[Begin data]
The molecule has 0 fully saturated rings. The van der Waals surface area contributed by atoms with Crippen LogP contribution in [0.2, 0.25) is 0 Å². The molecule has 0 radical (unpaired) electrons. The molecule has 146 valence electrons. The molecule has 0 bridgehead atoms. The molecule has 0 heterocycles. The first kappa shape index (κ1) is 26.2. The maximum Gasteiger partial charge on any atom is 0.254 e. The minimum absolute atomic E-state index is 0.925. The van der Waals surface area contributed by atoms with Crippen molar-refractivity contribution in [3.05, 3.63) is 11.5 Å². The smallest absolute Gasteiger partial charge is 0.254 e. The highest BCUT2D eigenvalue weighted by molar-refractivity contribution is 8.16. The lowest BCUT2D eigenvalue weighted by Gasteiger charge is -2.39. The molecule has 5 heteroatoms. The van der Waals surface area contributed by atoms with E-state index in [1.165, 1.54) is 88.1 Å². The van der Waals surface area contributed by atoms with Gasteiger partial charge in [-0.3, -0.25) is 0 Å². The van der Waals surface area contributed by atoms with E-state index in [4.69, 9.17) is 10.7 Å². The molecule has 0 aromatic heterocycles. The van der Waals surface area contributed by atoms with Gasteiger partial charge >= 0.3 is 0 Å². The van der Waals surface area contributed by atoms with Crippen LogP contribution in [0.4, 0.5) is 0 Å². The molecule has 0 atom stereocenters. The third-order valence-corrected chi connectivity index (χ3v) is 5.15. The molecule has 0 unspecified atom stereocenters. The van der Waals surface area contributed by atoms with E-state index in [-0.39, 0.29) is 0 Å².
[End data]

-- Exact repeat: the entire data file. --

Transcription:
The molecule has 0 fully saturated rings. The van der Waals surface area contributed by atoms with Crippen LogP contribution in [0.2, 0.25) is 0 Å². The molecule has 0 radical (unpaired) electrons. The molecule has 146 valence electrons. The molecule has 0 bridgehead atoms. The molecule has 0 heterocycles. The first kappa shape index (κ1) is 26.2. The maximum Gasteiger partial charge on any atom is 0.254 e. The minimum absolute atomic E-state index is 0.925. The van der Waals surface area contributed by atoms with Crippen molar-refractivity contribution in [3.05, 3.63) is 11.5 Å². The smallest absolute Gasteiger partial charge is 0.254 e. The highest BCUT2D eigenvalue weighted by molar-refractivity contribution is 8.16. The lowest BCUT2D eigenvalue weighted by Gasteiger charge is -2.39. The molecule has 5 heteroatoms. The van der Waals surface area contributed by atoms with E-state index in [1.165, 1.54) is 88.1 Å². The van der Waals surface area contributed by atoms with Gasteiger partial charge in [-0.3, -0.25) is 0 Å². The van der Waals surface area contributed by atoms with E-state index in [4.69, 9.17) is 10.7 Å². The molecule has 0 aromatic heterocycles. The van der Waals surface area contributed by atoms with Gasteiger partial charge >= 0.3 is 0 Å². The van der Waals surface area contributed by atoms with Crippen LogP contribution in [0.4, 0.5) is 0 Å². The molecule has 0 atom stereocenters. The third-order valence-corrected chi connectivity index (χ3v) is 5.15. The molecule has 0 unspecified atom stereocenters. The van der Waals surface area contributed by atoms with E-state index in [-0.39, 0.29) is 0 Å².